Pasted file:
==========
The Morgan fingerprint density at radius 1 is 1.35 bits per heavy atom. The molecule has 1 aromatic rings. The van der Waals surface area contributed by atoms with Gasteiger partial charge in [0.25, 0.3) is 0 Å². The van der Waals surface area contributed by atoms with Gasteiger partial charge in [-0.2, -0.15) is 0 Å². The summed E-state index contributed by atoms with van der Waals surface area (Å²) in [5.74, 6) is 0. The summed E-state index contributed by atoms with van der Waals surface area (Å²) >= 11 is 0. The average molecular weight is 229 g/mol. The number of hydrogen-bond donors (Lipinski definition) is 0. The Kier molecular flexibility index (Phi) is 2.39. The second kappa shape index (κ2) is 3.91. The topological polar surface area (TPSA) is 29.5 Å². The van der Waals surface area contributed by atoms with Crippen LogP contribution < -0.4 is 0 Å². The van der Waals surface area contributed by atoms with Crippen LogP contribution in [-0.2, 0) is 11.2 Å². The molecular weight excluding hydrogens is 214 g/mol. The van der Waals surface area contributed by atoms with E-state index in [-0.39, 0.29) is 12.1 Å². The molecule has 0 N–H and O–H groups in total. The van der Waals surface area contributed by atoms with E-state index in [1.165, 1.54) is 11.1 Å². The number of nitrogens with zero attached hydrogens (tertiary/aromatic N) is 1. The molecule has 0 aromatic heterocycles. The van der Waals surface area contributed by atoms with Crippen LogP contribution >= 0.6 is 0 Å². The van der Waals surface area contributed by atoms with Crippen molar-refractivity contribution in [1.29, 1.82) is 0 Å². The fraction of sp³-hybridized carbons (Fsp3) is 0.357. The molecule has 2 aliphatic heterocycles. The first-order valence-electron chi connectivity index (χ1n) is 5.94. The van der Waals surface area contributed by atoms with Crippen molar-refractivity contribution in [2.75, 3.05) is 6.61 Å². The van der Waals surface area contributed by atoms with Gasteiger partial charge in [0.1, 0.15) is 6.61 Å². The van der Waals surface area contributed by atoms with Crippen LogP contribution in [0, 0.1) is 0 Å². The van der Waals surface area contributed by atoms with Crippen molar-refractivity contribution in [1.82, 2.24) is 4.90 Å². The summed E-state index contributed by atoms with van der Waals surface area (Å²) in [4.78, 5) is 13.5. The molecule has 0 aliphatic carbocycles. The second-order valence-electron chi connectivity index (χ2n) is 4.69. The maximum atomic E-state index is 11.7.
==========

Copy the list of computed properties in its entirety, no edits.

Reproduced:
The Morgan fingerprint density at radius 1 is 1.35 bits per heavy atom. The molecule has 1 aromatic rings. The van der Waals surface area contributed by atoms with Gasteiger partial charge in [0.25, 0.3) is 0 Å². The van der Waals surface area contributed by atoms with Gasteiger partial charge in [-0.2, -0.15) is 0 Å². The summed E-state index contributed by atoms with van der Waals surface area (Å²) in [5.74, 6) is 0. The summed E-state index contributed by atoms with van der Waals surface area (Å²) >= 11 is 0. The average molecular weight is 229 g/mol. The number of hydrogen-bond donors (Lipinski definition) is 0. The Kier molecular flexibility index (Phi) is 2.39. The second kappa shape index (κ2) is 3.91. The topological polar surface area (TPSA) is 29.5 Å². The van der Waals surface area contributed by atoms with Crippen LogP contribution < -0.4 is 0 Å². The van der Waals surface area contributed by atoms with Crippen LogP contribution in [-0.2, 0) is 11.2 Å². The molecular weight excluding hydrogens is 214 g/mol. The van der Waals surface area contributed by atoms with E-state index in [-0.39, 0.29) is 12.1 Å². The molecule has 0 N–H and O–H groups in total. The van der Waals surface area contributed by atoms with E-state index in [1.165, 1.54) is 11.1 Å². The number of nitrogens with zero attached hydrogens (tertiary/aromatic N) is 1. The molecule has 0 aromatic heterocycles. The van der Waals surface area contributed by atoms with Crippen LogP contribution >= 0.6 is 0 Å². The van der Waals surface area contributed by atoms with Crippen molar-refractivity contribution in [1.29, 1.82) is 0 Å². The fraction of sp³-hybridized carbons (Fsp3) is 0.357. The molecule has 2 aliphatic heterocycles. The first-order valence-electron chi connectivity index (χ1n) is 5.94. The van der Waals surface area contributed by atoms with Crippen molar-refractivity contribution in [2.75, 3.05) is 6.61 Å². The van der Waals surface area contributed by atoms with Gasteiger partial charge in [0.1, 0.15) is 6.61 Å². The van der Waals surface area contributed by atoms with Crippen LogP contribution in [0, 0.1) is 0 Å². The van der Waals surface area contributed by atoms with Crippen molar-refractivity contribution in [1.82, 2.24) is 4.90 Å². The summed E-state index contributed by atoms with van der Waals surface area (Å²) in [4.78, 5) is 13.5. The molecule has 0 aliphatic carbocycles. The second-order valence-electron chi connectivity index (χ2n) is 4.69. The maximum atomic E-state index is 11.7.